June 28th Tuesday, 1-2pm PDT
Summer Crafting: A Personal Touch with Kat and Carrie – Sight Loss Instructors.
Someone special have a summer birthday coming up? Too hot to play outside? Need a little extra entertainment for the kiddos while you are camping? Get a little help from our resident crafter Kat!
June 29th Wednesday, 10-11am PDT Decluttering with Teresa and Carrie – Sight Loss Instructors.
Meet Teresa, join her as she shares her decluttering journey over the last 20 years, just like you, she’s not perfect at it. Learn tips, tricks, and how to just keep at it. (Class provided by the Hull Foundation and Hosted by ACB of Oregon)
June 30th Thursday, 10-11am PDT
Vision Loss: Overcoming struggles with job loss and relationships with Deb Marinos – Sight Loss Instructor. Living with vision loss? Learn what causes job loss and relationship struggles. We will look at realities, psychological considerations, and strategies to make interactions easier – kinder and less stressful for both healthcare provider and person with vision loss.
Living with Sight Loss Introduction Seminar
July 19–21, 2022, we are hosting an Introduction to Living with Sight Loss Seminar at Hull Park. The 2-night and 3-day schedule will contain immersive, hands-on workshops covering information to maintain independence, build self-confidence and converse with people who share sight loss. Topics include daily living skills, orientation and mobility functional information, vision assessments, sight aids, home organization tips, and more! Please contact the office at 503-668-6195 to request more information and a registration form.
More Upcoming Events
2022 will be an exciting and fun-filled year! If you are interested in any of our recreational Getaway events, one day events and Retreats, please contact our office and get signed up! The spots can fill up very quickly, so jump in with both feet and save your spot and come out to Hull Park in 2022!
One Day Fun Day – Why not spend a day with us either at our 23-acre park or out and about to see the locale attractions? We have scheduled a day each month to hang out with those that share sight loss. We’ll pick you up at two locations and drop you back off at the end of the day! Our next One Day Fun-Day”, is scheduled for July 6, 2022. The activities will be from 10:30 AM to 4:30 PM, with a break for lunch. The activities will include many different crafting skills. Choose from painting ornaments, knitting projects, Paper Mache, Modge Podge, and beading. To find out more and to register, call our office at 503-668-6195. Come hang out with folks who share your sight loss!
Moderate Adventure Retreat- Aug. 10-16, 2022. During this highly popular retreat, activities may include white water rafting, kayaking, hiking, winery tours, visiting local tourist sights, live action plays, and more!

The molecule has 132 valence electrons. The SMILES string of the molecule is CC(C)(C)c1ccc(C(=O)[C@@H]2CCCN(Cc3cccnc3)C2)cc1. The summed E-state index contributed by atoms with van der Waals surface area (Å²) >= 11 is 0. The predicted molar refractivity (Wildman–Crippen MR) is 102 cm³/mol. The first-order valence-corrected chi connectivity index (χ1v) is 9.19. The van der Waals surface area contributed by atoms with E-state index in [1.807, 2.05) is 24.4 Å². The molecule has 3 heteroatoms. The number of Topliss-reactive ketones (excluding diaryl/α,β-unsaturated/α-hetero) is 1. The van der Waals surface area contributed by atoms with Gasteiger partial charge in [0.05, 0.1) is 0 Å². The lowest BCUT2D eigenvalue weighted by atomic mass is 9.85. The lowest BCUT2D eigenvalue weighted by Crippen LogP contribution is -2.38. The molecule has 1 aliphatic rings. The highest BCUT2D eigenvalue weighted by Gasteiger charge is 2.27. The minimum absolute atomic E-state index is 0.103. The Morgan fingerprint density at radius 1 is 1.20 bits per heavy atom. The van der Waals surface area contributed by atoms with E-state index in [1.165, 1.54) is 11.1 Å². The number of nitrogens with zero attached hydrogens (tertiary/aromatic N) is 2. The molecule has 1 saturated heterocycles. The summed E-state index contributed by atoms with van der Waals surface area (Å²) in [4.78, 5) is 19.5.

High Adventure Retreat- Aug. 24-30, 2022
This retreat is designed to give guests opportunities to stretch their own physical limits! Activities may include white water rafting, hiking in the Mt. Hood National Forest, various water sports, challenge courses, horseback riding, and much more!
Monster Mash Getaway- October 24-27, 2022
Come get spooky with us for a seasonal favorite “Getaway!” We will have theme-based games, movie night, a trip to a local farm for hayrides, corn maze and pumpkin patch, a costume contest, and do the monster mash at the dance!
Winter Holiday Getaway- December 13-16, 2022
Come Deck the Halls with your friends and the Hull Park staff for this festive event! We will have holiday-themed games, treats, crafts, and on the final night a holiday banquet and live music which is open to friends and family.
Registrations are now available for these events! It is never too early to sign up as spots fill up very quickly. Please email the office at email@example.com or call at 503-668-6195 for more information and to request a registration form.
Jokes to Keep you Laughing…or Groaning!
Q. What do you call a snowman in June?
A. A puddle
Q. If April showers bring May flowers, what
do May flowers bring?
A. June bugs
Q. How can you tell spring flowers are friendly?
A. They always have new buds.
Did you know that June 15th is National Lobster Day?
Q. Why don’t lobsters share?
A. Because they are “shellfish!”
Did you know June 8th is World Ocean Day?
Q. What did the Pacific Ocean say to the Atlantic Ocean?
A. Nothing, it just “waved!”
Stay well, stay safe, and stay happy!
The Hull Foundation Family
On Instagram: https://www.instagram.com/hullfoundation_learningcenter/